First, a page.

Disabled people must fulfill ‘their duty’ by working from home, says minister
Hundreds of thousands will need to seek home-based employment or potentially face a reduction in benefits amounting to £4,680 annually
Britain’s new Chief Secretary to the Treasury Laura Trott arrives at Downing Street ahead of the Cabinet Meeting on November 14, 2023 in London, England (Photo by Leon Neal/Getty Images)
Individuals facing mobility and mental health challenges will encounter a new policy requiring them to work from home or risk losing their benefits, a government minister said on Tuesday (21), underlining the concept of fulfilling “their duty.”
This initiative, to be unveiled during Wednesday’s (22) autumn statement, forms part of Rishi Sunak’s efforts to overhaul the welfare system, which he described “unsustainable” on Monday (20), The Guardian reported.
Reports indicate that hundreds of thousands will need to seek home-based employment or potentially face a reduction in benefits amounting to £4,680 annually.
Chief Secretary to the Treasury, Laura Trott, conveyed to Sky News that there should be support for people to facilitate their entry into the workforce. She said that citizens, if capable, have a duty to engage in work, contributing to society and fulfilling their responsibilities.
Earlier, Trott told Times Radio that the government’s intentions were “not just about forcing people out.” She said, “It’s saying we’re going to put the right mechanisms around you to help you with that. But ultimately, you have to engage with that, and that is an obligation on you as a citizen to do this. And if you don’t do this, we will look at sanctions.”
Charities have responded critically to the plans. Ayla Ozmen, the director of policy and campaigns at the anti-poverty charity Z2K, described the proposals as “rushed and ill-thought-out.”
“There is no evidence to support the idea that there are fully remote jobs available that are suitable for these groups,” she said.
“This is simply a cut for those of us who become seriously ill or disabled in the future and need the support of social security, and risks worsening people’s health and pushing them further from work.”
Sarah White, the head of policy at the national disability charity sense, expressed concerns, stating that while everyone who can and wants to work should have the opportunity, this latest government move seems poised to punish disabled individuals. White highlighted the added anxiety this might impose on households already facing challenges.
The Department for Work and Pensions (DWP) will unveil the specifics of the policy, which arose following government consultations several months ago regarding Work Capability Assessment (WCA).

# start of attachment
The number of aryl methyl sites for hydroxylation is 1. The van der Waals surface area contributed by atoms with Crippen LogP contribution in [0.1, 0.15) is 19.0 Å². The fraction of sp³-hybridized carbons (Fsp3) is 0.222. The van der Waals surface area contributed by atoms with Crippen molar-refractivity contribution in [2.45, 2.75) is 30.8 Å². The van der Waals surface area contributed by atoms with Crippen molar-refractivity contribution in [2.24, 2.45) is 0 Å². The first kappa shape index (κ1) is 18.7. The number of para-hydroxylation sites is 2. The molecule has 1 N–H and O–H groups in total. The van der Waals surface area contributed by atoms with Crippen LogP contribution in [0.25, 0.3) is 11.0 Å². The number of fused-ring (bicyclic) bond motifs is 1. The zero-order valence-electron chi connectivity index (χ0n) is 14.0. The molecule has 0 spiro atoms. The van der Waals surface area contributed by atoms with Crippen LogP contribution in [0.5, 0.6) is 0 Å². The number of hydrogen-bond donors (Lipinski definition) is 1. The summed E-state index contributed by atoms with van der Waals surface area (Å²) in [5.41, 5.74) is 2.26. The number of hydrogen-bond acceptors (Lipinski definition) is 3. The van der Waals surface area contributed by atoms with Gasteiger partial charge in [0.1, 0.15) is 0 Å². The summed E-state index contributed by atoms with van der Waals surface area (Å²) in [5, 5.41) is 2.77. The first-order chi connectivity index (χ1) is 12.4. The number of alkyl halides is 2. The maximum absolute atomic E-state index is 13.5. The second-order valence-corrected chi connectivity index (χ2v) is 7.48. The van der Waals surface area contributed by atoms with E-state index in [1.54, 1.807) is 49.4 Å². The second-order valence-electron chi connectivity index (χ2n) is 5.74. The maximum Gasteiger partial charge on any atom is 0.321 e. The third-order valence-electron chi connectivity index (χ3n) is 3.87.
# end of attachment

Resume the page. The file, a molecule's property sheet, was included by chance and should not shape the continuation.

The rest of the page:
In her interview on the BBC’s Today programme, Trott expanded on the scope of the autumn statement. When asked about tax cuts for individuals beyond business tax reductions, she said, “That is where the focus is.”
She added, “In broad narrative terms this is a big moment for us, for people at home, because inflation has halved. We know how difficult it has been and it will mean important things for the household budget.”
Charities have issued warnings concerning the DWP’s proposals to tighten health-related benefits, affecting over 3 million working-age adults in the UK.
They fear these changes might trigger significant anxiety and potential sanctions for disabled individuals.
Campaigners have highlighted concerns that the proposed welfare adjustments could result in many individuals losing nearly £400 a month in support.
Tony Wilson, the director of the Institute for Employment Studies, said in an interview in September that additional support aimed at assisting disabled individuals in finding employment should not come with excessively rigid conditions.
Speaking in London on Monday regarding the proposed benefit changes, Sunak said, “We believe in the inherent dignity of a good job. And we believe that work, not welfare, is the best route out of poverty.”
He highlighted that currently, approximately 2 million working-age individuals are not employed, which he termed a national scandal and a substantial waste of human potential. The prime minister also stressed the need for increased support for those capable of working.
Additionally, he noted a significant rise in the number of individuals receiving health-related benefits since the eve of the Covid pandemic, particularly in the limited capability for work-related activity (LCWRA) group, which receives an additional £390.06 per month.